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A woman calling 911 to complain about the way she was being treated in a Milwaukee store ended up in custody. Brown Deer police say they arrested the 26 year old woman after she'd called to complain the Old Navy store would not give her credit for the items she wanted to return. The store gave credit for the items on her receipt but told her she would have to contact the corporate headquarters for the others. When police arrived, they found the woman had two warrants from Wauwatosa for driving after her license had been revoked and for possessing-receiving stolen property.
Teachers at Wisconsin's technical colleges were paid more last year than UW professors, according to a review of public-employee salaries by Gannett Wisconsin Media, which has 10 daily newspapers around the state. Full-time instructors at the 16 tech schools averaged $90,000 last year, which includes "overages" from additional teaching assignments. University professors, meanwhile, averaged $86,000 last year, with fewer overages. Deb Seline, an instructor at Northeast Wisconsin Technical College in Green Bay, made over $200,000 last year, including $121,000 in overages.
The Wisconsin Department of Transportation (WisDOT) has announced a public information meeting to discuss the expansion study for I-94 between Hudson and Baldwin. The meeting will be from 5-7 p.m. Tuesday Jan. 22, at the Community Park Building, 312 North Park Street in Roberts. The study area along I-94 extends about seven miles from the U.S. 12 interchange to some two miles east of Hwy.
State Senator Sheila Harsdorf, R-River Falls, will host listening sessions throughout the 10th Senate District next week. Included are sessions in River Falls, New Richmond and Hudson. These sessions are intended to provide residents of the district with the opportunity to talk with Harsdorf about issues of interest to them, to ask questions and to share their ideas and concerns. "As the Legislature begins a new session, I look forward to hearing what is of concern and interest to area residents," said Harsdorf.
Wisconsinites are about to lose the right to see how their public school principals are performing. Governor Scott Walker and state lawmakers approved a new system last year for evaluating teachers and principals. And the Wisconsin State Journal says the law prohibits the public release of those evaluations as an exemption to the state's Open Records Law. Teacher evaluations have always been confidential, but the law has traditionally allowed principal evaluations to be released.
Police in suburban Milwaukee say a man pulled over with marijuana in his car apparently tried to hide the evidence by eating the pot. The 26 year old Germantown man was pulled over Dec. 30 because his vehicle had expired license plates. Officers with the Village of Jackson police say they smelled marijuana smoke inside the vehicle, spotting traces of the drug on the floor and console. The man and his passenger denied using the drug, but their story didn't hold up. An officer reports the suspect's mouth was covered with marijuana flakes and his tongue was coated green.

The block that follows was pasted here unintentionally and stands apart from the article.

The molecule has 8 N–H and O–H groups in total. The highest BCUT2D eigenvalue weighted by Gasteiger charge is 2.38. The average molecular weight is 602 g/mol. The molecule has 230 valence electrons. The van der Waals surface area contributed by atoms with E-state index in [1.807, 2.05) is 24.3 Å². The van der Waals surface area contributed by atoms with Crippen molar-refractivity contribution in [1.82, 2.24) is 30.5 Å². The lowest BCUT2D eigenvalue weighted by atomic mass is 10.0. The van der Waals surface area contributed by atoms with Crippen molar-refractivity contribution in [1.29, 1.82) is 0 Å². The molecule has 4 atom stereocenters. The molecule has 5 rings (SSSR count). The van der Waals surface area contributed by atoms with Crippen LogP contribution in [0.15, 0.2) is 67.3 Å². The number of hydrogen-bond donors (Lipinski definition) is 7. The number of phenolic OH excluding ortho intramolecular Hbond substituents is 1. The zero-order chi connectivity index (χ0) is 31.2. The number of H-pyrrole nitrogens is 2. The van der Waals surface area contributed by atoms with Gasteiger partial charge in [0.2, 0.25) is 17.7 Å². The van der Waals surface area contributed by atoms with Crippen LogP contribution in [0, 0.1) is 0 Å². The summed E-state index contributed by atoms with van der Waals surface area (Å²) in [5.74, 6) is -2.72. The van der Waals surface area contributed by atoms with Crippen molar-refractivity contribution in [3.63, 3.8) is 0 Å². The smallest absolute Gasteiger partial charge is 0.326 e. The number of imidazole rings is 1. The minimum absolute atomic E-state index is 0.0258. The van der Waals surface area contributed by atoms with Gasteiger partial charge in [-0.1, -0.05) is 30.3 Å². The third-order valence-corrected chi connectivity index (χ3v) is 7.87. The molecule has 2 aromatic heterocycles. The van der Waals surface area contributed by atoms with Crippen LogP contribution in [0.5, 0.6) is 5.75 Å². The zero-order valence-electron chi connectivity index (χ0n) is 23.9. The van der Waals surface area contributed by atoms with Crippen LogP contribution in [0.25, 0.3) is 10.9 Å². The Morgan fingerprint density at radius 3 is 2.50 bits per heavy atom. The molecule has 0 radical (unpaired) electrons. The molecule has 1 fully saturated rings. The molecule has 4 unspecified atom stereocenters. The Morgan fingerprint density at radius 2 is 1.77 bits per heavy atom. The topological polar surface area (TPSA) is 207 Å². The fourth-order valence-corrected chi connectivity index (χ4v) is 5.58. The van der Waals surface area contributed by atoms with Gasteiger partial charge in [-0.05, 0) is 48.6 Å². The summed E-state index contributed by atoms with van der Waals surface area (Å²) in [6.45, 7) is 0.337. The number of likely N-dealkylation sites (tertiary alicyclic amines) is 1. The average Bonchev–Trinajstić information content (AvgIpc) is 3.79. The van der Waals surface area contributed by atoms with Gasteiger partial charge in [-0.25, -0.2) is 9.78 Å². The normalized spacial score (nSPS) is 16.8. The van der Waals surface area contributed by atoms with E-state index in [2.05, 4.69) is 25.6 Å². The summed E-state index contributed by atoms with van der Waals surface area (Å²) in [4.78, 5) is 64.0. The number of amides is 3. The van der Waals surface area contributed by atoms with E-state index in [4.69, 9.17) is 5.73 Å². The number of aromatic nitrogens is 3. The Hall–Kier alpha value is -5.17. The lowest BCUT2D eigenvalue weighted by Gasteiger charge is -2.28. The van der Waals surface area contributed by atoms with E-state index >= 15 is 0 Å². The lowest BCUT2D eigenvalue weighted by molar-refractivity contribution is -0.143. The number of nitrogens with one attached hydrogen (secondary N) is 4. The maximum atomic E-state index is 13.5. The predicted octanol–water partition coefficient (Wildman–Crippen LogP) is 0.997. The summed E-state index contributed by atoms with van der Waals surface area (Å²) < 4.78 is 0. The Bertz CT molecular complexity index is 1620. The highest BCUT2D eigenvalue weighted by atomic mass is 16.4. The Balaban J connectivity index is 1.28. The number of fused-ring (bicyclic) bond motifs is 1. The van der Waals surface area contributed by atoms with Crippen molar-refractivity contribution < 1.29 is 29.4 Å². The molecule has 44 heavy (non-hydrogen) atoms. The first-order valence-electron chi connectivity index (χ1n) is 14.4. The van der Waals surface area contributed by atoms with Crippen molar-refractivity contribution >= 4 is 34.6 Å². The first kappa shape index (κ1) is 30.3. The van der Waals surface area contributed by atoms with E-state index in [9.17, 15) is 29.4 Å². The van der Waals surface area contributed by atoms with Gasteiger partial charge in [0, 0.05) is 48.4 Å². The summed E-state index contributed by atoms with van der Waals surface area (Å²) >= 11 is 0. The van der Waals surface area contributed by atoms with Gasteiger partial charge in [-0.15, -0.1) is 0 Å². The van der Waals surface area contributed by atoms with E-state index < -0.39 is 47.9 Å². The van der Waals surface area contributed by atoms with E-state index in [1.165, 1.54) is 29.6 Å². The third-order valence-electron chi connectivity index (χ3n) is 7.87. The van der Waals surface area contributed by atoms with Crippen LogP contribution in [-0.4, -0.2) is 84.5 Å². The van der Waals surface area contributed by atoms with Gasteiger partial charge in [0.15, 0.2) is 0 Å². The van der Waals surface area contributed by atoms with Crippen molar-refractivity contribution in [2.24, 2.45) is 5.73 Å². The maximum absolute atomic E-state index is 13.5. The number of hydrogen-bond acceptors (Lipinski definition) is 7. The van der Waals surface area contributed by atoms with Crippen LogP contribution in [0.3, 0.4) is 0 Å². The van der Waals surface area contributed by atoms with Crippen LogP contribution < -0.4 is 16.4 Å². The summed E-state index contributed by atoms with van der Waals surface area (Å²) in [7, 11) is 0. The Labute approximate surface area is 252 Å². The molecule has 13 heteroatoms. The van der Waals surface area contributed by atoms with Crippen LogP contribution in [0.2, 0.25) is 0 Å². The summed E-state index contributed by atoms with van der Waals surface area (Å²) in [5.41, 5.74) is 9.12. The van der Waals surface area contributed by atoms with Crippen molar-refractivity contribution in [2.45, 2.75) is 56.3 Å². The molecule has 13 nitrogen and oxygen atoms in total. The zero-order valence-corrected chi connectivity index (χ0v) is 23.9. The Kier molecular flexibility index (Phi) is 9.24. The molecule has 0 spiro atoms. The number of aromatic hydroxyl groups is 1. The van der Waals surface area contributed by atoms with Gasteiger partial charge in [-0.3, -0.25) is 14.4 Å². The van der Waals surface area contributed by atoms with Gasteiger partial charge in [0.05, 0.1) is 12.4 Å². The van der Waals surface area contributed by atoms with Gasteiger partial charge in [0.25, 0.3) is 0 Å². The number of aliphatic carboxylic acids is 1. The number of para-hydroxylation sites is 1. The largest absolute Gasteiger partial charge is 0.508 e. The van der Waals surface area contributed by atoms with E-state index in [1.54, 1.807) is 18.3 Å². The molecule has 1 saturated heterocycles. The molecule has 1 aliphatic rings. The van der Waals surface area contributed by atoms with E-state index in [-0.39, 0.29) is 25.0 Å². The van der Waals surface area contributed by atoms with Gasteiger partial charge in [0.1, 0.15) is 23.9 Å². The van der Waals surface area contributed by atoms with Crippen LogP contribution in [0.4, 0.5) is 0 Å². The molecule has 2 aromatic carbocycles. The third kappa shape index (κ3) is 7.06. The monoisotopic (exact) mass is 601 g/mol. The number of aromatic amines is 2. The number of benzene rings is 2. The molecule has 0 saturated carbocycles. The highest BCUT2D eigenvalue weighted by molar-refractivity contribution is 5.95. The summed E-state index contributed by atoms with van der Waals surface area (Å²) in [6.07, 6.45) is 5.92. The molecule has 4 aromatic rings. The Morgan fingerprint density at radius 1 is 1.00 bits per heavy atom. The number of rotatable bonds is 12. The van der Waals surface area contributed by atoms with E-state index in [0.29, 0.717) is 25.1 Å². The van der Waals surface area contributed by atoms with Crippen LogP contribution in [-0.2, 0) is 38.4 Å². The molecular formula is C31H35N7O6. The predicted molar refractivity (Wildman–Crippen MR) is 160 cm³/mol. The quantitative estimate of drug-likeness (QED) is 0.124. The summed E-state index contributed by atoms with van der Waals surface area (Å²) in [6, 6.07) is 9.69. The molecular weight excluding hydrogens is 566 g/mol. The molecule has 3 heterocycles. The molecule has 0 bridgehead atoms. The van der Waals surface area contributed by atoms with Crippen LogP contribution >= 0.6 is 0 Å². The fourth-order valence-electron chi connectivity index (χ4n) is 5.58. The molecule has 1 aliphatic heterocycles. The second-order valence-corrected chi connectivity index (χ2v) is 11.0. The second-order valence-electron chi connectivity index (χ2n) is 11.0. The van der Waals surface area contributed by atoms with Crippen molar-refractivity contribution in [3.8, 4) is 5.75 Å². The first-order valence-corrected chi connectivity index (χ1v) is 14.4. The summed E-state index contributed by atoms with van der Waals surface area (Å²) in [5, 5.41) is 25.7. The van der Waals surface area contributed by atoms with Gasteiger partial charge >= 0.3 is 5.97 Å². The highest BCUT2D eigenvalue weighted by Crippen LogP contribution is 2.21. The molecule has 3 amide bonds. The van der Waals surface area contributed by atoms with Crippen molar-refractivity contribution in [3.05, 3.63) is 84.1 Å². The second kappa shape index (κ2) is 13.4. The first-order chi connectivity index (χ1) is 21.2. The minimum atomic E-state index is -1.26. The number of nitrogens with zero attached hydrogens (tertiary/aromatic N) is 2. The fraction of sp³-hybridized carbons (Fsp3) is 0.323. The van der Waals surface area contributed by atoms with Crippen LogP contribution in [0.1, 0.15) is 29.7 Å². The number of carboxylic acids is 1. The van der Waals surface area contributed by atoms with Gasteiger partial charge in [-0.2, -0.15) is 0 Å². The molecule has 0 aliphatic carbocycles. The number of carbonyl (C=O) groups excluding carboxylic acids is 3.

A wild crowd is expected the night of Jan. 5 in Green Bay for the Packer-Viking playoff game that begins at 7 p.m. Just to be on the safe side, the team says it will cut off alcohol sales earlier than normal. The Packers usually stop the alcohol sales at the end of the third quarter. But on Saturday, the team says the last alcohol will be sold at the end of halftime, at the start of the third quarter. The Packers also say they'll provide extra police-and-security to discourage fans of the two border-state rivals from getting out of hand.
Mara Fredrich, left, daughter of Ellen and Troy Fredrich of River Falls, and Catie Michel, daughter of Chris and Norm Michel of Hudson, recently performed solo numbers at the Hunt Arena Skate School's Winter Ice Show "80's Flashback." Mara performed to "Hey Mickey" and Catie to "Crazy Little Thing Called Love." The girls are both 12 years old and attend middle school in River Falls and Hudson.
After a quarter century of book reviewing, I guess it's time for me to admit that until recently, I never read a novel by bestselling author John Grisham. That's partly because most of the reviewers who worked for me put dibs on his novels before they came out and so what was I to do? I no longer have that excuse, so I recently dove into Grisham's latest, "The Racketeer" (Doubleday, $28.95) which at this writing sits atop the New York Times Bestseller list. It didn't take long to figure out Grisham's popularity with the public. He's a fast-paced storyteller, he seems to always be on